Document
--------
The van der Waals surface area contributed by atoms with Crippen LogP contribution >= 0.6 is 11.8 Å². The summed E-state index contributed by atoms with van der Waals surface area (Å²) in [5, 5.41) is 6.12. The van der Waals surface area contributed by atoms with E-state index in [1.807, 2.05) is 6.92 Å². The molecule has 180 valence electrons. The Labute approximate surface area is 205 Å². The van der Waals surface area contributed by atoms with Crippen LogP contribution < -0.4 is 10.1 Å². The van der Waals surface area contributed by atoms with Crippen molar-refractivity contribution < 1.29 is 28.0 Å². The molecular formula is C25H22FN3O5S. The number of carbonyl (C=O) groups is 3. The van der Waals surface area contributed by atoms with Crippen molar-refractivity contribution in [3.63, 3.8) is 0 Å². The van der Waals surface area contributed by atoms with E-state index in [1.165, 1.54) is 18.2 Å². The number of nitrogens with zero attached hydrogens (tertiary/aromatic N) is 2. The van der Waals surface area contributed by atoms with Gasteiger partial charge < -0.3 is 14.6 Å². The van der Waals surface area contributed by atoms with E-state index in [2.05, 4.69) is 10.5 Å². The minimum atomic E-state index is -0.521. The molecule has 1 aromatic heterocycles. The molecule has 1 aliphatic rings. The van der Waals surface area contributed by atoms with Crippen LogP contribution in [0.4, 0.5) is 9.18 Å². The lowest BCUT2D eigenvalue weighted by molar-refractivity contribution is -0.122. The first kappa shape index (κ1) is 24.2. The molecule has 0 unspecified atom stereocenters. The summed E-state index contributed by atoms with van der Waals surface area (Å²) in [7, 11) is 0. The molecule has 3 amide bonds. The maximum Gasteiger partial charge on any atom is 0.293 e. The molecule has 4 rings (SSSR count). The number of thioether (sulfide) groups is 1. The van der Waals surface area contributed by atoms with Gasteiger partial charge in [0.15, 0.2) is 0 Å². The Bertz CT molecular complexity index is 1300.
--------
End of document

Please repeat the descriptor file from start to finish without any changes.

The van der Waals surface area contributed by atoms with Crippen LogP contribution >= 0.6 is 11.8 Å². The summed E-state index contributed by atoms with van der Waals surface area (Å²) in [5, 5.41) is 6.12. The van der Waals surface area contributed by atoms with E-state index in [1.807, 2.05) is 6.92 Å². The molecule has 180 valence electrons. The Labute approximate surface area is 205 Å². The van der Waals surface area contributed by atoms with Crippen LogP contribution < -0.4 is 10.1 Å². The van der Waals surface area contributed by atoms with Crippen molar-refractivity contribution < 1.29 is 28.0 Å². The molecular formula is C25H22FN3O5S. The number of carbonyl (C=O) groups is 3. The van der Waals surface area contributed by atoms with Crippen molar-refractivity contribution in [3.63, 3.8) is 0 Å². The van der Waals surface area contributed by atoms with E-state index in [1.165, 1.54) is 18.2 Å². The number of nitrogens with zero attached hydrogens (tertiary/aromatic N) is 2. The van der Waals surface area contributed by atoms with Gasteiger partial charge < -0.3 is 14.6 Å². The van der Waals surface area contributed by atoms with E-state index in [2.05, 4.69) is 10.5 Å². The minimum atomic E-state index is -0.521. The molecule has 1 aromatic heterocycles. The molecule has 1 aliphatic rings. The van der Waals surface area contributed by atoms with Crippen LogP contribution in [0.4, 0.5) is 9.18 Å². The lowest BCUT2D eigenvalue weighted by molar-refractivity contribution is -0.122. The first kappa shape index (κ1) is 24.2. The molecule has 0 unspecified atom stereocenters. The summed E-state index contributed by atoms with van der Waals surface area (Å²) in [7, 11) is 0. The molecule has 3 amide bonds. The maximum Gasteiger partial charge on any atom is 0.293 e. The molecule has 4 rings (SSSR count). The number of thioether (sulfide) groups is 1. The van der Waals surface area contributed by atoms with Gasteiger partial charge in [0.15, 0.2) is 0 Å². The Bertz CT molecular complexity index is 1300.